Tax increases and extending national insurance contributions beyond the state pension age are two schemes that offer the potential to reduce the short-term funding gap.

In contrast, some of the individual insurance-based approaches proposed would require contributions over a longer period before having full impact, and would need to sit alongside other mechanisms to ensure short-term funding increases.

2. Does it pool financial risk?

Risk pooling provides protection against the lottery of catastrophic care costs by redistributing revenue to those with the greatest needs. It provides security to all, and ensures the whole population has equitable access to care, regardless of wealth.

While all funding systems based on insurance and taxation have an element of risk pooling, some perform better than others. Universal mandatory contribution schemes, such as general taxation or national/social insurance, have the greatest potential to protect the largest number of individuals. They distribute cost across the whole of society and therefore offer at least some protection to all.

In contrast, voluntary auto-enrolment insurance models run the risk that those who are already struggling financially may opt out, leaving their future needs unfunded.

3. Is it fair?

There is growing evidence to suggest that those with lower socio-economic status are more likely to experience high needs, but are less able to pay the associated costs. A fair funding system would address these inequalities and minimise the burden on individuals. In a universal, mandatory system, for instance, everyone contributes in line with their level of wealth, and everyone has equal access according to their level of need, not their level of contribution.

But, of course, ‘fairness’ is complex and multidimensional. Our current system is beset with regional variations, so a fairer approach would respond to the fact that wealth and care costs vary regionally. Collecting and redistributing money at a national level minimises local disparities.

Intergenerational fairness is a further dimension. An ageing population puts more financial pressure on younger generations, leading to the suggestion that a fair model should see people continuing to contribute beyond state pension age.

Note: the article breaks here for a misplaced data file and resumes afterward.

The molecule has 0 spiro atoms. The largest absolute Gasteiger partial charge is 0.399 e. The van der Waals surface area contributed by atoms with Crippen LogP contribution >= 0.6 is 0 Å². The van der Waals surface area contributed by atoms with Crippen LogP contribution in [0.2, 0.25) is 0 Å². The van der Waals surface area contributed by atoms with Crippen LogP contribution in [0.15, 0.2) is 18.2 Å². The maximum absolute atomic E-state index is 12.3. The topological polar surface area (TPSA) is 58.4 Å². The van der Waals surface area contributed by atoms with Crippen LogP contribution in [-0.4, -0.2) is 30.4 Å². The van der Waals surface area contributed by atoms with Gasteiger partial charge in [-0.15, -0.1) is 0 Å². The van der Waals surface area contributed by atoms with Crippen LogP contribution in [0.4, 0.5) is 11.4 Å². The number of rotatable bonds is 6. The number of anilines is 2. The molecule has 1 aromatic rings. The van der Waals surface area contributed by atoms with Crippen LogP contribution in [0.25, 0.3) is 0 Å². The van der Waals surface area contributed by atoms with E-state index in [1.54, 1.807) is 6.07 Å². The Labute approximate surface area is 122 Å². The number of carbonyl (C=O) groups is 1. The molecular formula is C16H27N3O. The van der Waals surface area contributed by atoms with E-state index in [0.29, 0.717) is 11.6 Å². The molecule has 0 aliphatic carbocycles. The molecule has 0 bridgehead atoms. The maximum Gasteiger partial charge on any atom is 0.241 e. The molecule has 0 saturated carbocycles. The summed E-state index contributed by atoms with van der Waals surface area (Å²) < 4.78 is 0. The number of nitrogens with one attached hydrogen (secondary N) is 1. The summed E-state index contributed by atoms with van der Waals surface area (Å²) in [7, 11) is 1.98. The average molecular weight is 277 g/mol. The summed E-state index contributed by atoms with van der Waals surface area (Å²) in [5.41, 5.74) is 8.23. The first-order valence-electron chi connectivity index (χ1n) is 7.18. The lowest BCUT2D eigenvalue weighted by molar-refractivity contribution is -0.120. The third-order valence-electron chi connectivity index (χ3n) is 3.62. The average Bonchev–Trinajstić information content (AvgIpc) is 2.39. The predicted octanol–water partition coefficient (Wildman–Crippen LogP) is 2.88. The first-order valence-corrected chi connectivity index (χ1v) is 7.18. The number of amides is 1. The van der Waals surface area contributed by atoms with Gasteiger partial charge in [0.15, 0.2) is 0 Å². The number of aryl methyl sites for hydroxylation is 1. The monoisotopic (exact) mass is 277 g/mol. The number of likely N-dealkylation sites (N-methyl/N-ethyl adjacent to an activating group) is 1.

4. Is it understandable and transparent?

Many people believe that social care is part of the NHS. They are consequently not aware of a need to save for their future social care needs, and by the time they or a relative develop a need, it may be too late. The current means-testing system is also complex and poorly understood by those navigating the system for the first time.

A reformed funding system will need to be clear about what is being contributed, by whom, and how it is being redistributed. Only an understandable and transparent approach to funding can hope to engender public support for, and ownership of, a reformed social care system. The funding mechanism most likely to gain most public support is one that is familiar to people.

Building a consensus

No single funding scheme proposed to date meets all of the principles perfectly, but some fare better than others, and it could be that a mix of options is required. As the debate on social care funding evolves, a shared political and public consensus will need to be found on what kind of overall social care system we want and how we want to fund it. Building a funding system that reflects these principles seems like a good place to start.

*Please see this accompanying collection for further details on the various funding proposals. It was written by Camille Oung, Natasha Curry, Laura Schlepper and Nina Hemmings.

Suggested citation

Oung C and Schlepper L (2019) "What principles should underpin the funding system for social care? Nuffield Trust comment.